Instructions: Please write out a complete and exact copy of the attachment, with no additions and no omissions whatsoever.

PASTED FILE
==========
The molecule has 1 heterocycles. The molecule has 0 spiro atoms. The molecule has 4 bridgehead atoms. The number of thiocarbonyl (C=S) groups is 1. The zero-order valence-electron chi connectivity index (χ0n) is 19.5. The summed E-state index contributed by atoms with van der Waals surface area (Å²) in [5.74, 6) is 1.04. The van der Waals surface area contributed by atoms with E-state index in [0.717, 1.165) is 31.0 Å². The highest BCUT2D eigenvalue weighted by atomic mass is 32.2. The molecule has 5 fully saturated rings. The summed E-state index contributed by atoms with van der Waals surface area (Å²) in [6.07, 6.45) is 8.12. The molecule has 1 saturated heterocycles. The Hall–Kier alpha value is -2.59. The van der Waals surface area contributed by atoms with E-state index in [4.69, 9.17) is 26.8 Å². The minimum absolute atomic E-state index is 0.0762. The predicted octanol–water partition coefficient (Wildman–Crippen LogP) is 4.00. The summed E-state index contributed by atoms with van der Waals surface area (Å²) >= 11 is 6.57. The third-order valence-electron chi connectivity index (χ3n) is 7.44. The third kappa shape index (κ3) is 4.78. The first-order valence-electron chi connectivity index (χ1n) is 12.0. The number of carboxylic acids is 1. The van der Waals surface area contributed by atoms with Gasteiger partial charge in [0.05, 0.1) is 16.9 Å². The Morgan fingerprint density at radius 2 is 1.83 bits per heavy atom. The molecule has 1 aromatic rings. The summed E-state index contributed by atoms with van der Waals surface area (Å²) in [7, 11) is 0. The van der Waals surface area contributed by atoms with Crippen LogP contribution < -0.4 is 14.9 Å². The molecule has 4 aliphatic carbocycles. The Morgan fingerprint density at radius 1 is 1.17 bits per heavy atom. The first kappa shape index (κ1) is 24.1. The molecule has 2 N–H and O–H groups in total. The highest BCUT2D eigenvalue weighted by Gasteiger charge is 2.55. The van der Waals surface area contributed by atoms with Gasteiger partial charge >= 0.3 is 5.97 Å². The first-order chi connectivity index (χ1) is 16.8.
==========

The molecule has 1 heterocycles. The molecule has 0 spiro atoms. The molecule has 4 bridgehead atoms. The number of thiocarbonyl (C=S) groups is 1. The zero-order valence-electron chi connectivity index (χ0n) is 19.5. The summed E-state index contributed by atoms with van der Waals surface area (Å²) in [5.74, 6) is 1.04. The van der Waals surface area contributed by atoms with E-state index in [0.717, 1.165) is 31.0 Å². The highest BCUT2D eigenvalue weighted by atomic mass is 32.2. The molecule has 5 fully saturated rings. The summed E-state index contributed by atoms with van der Waals surface area (Å²) in [6.07, 6.45) is 8.12. The molecule has 1 saturated heterocycles. The Hall–Kier alpha value is -2.59. The van der Waals surface area contributed by atoms with E-state index in [4.69, 9.17) is 26.8 Å². The minimum absolute atomic E-state index is 0.0762. The predicted octanol–water partition coefficient (Wildman–Crippen LogP) is 4.00. The summed E-state index contributed by atoms with van der Waals surface area (Å²) >= 11 is 6.57. The third-order valence-electron chi connectivity index (χ3n) is 7.44. The third kappa shape index (κ3) is 4.78. The first-order valence-electron chi connectivity index (χ1n) is 12.0. The number of carboxylic acids is 1. The van der Waals surface area contributed by atoms with Gasteiger partial charge in [0.05, 0.1) is 16.9 Å². The Morgan fingerprint density at radius 2 is 1.83 bits per heavy atom. The molecule has 1 aromatic rings. The summed E-state index contributed by atoms with van der Waals surface area (Å²) in [7, 11) is 0. The van der Waals surface area contributed by atoms with Crippen LogP contribution < -0.4 is 14.9 Å². The molecule has 4 aliphatic carbocycles. The Morgan fingerprint density at radius 1 is 1.17 bits per heavy atom. The first kappa shape index (κ1) is 24.1. The molecule has 2 N–H and O–H groups in total. The highest BCUT2D eigenvalue weighted by Gasteiger charge is 2.55. The van der Waals surface area contributed by atoms with Gasteiger partial charge >= 0.3 is 5.97 Å². The first-order chi connectivity index (χ1) is 16.8.